You could pursue some or all of the four possible strategies described below. (Note that this information is specific to people living in a condominium in California. If you live in an apartment or a private home and are affected by drifting secondhand smoke, please see separate questions regarding these situations.)
- Create a voluntary agreement with your smoking neighbor to limit where he or she smokes;
- Encourage your Homeowners’ Association (HOA) to adopt a smokefree policy;
- File a lawsuit against the HOA and/or your smoking neighbor based on legal grounds such as nuisance, breach of contract, and/or trespass; and/or
- Urge your local elected officials to adopt a law to restrict smoking in multi-unit housing.
One option is for you to try and reach a voluntary agreement with your smoking neighbor. The neighbor could, for example, agree to limit where he smokes or the times when he smokes. Such an agreement is not legally binding. Americans for Nonsmokers' Rights (ANR) has a publication called "The Smoker Next Door: Handling Unwanted Tobacco Smoke in Apartments and Condominiums," which can be useful for pursuing a voluntary agreement.
Although you and your neighbor may be able to work out an agreement on your own, there are mediation and dispute resolution programs that can assist people with disputes like this.
Your Homeowners’ Association (HOA) has the legal ability to prohibit smoking in indoor and outdoor common areas of the condo complex, as well as to restrict smoking in individual units. For details on how an HOA could adopt such a policy, see our publication, “How to Make a Condo Complex Smokefree.”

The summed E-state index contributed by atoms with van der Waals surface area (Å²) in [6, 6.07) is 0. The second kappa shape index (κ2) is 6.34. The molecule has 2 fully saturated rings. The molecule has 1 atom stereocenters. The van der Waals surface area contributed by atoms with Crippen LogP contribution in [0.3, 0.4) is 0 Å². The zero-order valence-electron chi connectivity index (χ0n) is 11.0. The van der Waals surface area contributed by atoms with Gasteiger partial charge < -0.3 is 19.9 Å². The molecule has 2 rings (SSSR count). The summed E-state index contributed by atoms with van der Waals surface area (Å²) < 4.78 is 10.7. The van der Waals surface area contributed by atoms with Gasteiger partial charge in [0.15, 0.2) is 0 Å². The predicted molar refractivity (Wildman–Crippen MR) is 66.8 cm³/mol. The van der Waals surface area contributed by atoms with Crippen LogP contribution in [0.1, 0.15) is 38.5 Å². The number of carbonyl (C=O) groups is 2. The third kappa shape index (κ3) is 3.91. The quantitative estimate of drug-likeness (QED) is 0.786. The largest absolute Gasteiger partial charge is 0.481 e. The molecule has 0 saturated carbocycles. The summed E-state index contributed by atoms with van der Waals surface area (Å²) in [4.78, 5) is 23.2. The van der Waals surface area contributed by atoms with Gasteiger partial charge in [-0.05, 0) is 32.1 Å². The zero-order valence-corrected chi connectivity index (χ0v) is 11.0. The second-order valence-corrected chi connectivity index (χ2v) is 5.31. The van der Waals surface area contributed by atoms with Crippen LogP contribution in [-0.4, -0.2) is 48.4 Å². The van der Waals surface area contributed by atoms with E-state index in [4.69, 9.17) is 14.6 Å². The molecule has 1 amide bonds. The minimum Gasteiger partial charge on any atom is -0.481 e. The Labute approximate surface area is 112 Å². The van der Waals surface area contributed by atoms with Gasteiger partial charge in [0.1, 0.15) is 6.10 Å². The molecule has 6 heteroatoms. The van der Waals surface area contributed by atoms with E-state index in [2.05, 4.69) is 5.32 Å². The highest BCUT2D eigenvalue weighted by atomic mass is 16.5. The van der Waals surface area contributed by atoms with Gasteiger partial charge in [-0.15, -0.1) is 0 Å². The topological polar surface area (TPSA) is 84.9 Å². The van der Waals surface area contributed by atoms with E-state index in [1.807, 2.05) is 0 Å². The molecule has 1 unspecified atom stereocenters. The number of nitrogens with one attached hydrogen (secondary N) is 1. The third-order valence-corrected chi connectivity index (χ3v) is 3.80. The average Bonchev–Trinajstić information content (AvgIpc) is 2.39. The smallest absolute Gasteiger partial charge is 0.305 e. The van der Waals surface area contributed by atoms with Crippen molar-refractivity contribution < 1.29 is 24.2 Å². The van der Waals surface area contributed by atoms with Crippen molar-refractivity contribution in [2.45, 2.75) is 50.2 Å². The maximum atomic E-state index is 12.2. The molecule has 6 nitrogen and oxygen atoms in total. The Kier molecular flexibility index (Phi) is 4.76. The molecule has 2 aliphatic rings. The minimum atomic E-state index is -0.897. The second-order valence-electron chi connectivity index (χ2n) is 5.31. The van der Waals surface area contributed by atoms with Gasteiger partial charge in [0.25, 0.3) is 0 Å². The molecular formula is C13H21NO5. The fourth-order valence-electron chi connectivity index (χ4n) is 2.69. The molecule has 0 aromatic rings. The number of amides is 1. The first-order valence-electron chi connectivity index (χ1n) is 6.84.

You might also want to look at the website for RESPECT, a project of the American Lung Association, which has a section addressing drifting smoke in multi-unit housing.
Another option is to bring a lawsuit against the HOA and/or the neighbor. Our publication “Options for Condo Owners Suffering from Drifting Secondhand Smoke” provides information about this option. We do not provide direct legal services to clients, so we would not be able to represent you in a lawsuit.
Another avenue you might want to pursue is filing a lawsuit in small claims court. In this case, you would represent yourself and not have to hire an attorney. The California Department of Consumer Affairs has developed a helpful handbook, “The Dos and Don'ts of Using the Small Claims Court,” to answer questions about the process of resolving a dispute in small claims court.
Smokefree Housing Law
You may also want to contact a local elected official about your problem, and suggest the City consider passing a law to protect people living in multi-unit housing from secondhand smoke. As a result of citizens like you, a number of communities have passed local laws restricting smoking in apartments and condos. If you would like more information about this option, contact us and we can put you in touch with your local community coalition working on tobacco control issues.
Whatever course of action you take, please consider your health. If that means moving to get away from the secondhand smoke, you may want to think about this as a possibility.
We wishe you luck with this difficult situation.